- Local councils and authorities can help to reduce the impacts of climate change by adopting environmentally sustainable practices and reducing their greenhouse gas emissions.
- The NSW Government’s Net Zero Plan Stage 1: 2020–2030 outlines the NSW Government’s plan to take action on climate change to reach net zero emissions by 2050.
- Local councils and authorities are a key partner to achieve these goals, through their local knowledge, leadership and connections to local communities.
- Many councils across NSW are already taking action to set emissions targets and strategies to reduce their emissions.
- The NSW Government supports local councils and authorities to reduce their emissions by providing guidance, practical tools and opportunities.
Local councils and authorities and climate change
While councils and authorities plan to adapt to the impacts of climate change, they also play an important role in helping to limit climate change. This involves reducing greenhouse gas emissions and supporting environmentally sustainable regions. The combination of these approaches is the best way to ensure that NSW will be a prosperous, healthy, and sustainable state into the future.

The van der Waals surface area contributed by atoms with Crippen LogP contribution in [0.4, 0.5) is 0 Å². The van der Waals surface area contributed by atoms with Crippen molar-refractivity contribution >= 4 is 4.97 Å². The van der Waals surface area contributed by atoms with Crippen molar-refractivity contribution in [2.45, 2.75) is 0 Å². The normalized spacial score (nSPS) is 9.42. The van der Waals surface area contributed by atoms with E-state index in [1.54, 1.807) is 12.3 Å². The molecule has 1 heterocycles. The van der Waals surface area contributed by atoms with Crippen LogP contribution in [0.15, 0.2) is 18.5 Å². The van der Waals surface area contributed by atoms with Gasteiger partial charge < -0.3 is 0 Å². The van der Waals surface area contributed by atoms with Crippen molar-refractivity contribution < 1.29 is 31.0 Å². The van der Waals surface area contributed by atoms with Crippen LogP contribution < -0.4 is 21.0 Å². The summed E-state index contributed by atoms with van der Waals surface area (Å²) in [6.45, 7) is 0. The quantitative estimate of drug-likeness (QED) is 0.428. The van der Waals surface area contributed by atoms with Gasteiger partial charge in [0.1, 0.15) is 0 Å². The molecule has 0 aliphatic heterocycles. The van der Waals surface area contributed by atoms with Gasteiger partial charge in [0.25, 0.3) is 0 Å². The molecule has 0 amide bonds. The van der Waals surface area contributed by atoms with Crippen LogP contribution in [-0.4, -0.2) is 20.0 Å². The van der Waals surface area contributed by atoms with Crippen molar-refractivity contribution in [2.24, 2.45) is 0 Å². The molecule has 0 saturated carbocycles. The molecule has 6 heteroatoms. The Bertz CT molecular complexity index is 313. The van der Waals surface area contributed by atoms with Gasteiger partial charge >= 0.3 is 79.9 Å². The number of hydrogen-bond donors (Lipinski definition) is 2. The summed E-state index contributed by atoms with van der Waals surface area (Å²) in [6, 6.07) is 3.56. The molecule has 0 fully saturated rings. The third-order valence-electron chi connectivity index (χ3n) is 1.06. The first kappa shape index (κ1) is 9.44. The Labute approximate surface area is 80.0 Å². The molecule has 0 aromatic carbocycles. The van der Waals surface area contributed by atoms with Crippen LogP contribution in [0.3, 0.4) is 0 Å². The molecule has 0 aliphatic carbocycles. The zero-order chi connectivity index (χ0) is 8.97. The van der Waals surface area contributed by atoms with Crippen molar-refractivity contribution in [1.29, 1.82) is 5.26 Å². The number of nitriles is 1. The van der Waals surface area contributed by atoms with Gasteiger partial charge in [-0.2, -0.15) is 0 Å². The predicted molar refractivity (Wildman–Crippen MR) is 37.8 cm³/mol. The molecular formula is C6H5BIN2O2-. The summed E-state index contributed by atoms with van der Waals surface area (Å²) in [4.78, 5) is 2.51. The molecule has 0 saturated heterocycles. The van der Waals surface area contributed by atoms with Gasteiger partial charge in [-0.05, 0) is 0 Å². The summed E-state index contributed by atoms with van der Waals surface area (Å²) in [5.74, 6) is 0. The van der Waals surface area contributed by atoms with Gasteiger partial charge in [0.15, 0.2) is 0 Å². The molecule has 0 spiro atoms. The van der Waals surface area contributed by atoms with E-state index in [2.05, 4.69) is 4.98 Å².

By reducing emissions across their assets, practices and communities, local councils and authorities can:
- reduce operational costs by reducing their energy consumption
- attract private sector investment in their region
- help to limit climate change and reduce the impacts of climate change in their region
- help to provide cleaner air and healthier environments for residents across their region, NSW, and Australia
- respond to community expectations around climate change and adaptation, both locally and nationally
- join a growing network of climate leaders from across NSW.
How local councils and authorities can reduce their emissions
The NSW Government’s Net Zero Plan Stage 1: 2020–2030 outlines the NSW Government’s plan to take action on climate change to reach net zero emissions by 2050. Local councils and authorities are a key partner to achieve these goals. Many councils across NSW are already taking action to set emissions targets and strategies to reduce their emissions. Every council can take actions to reduce emissions in their region.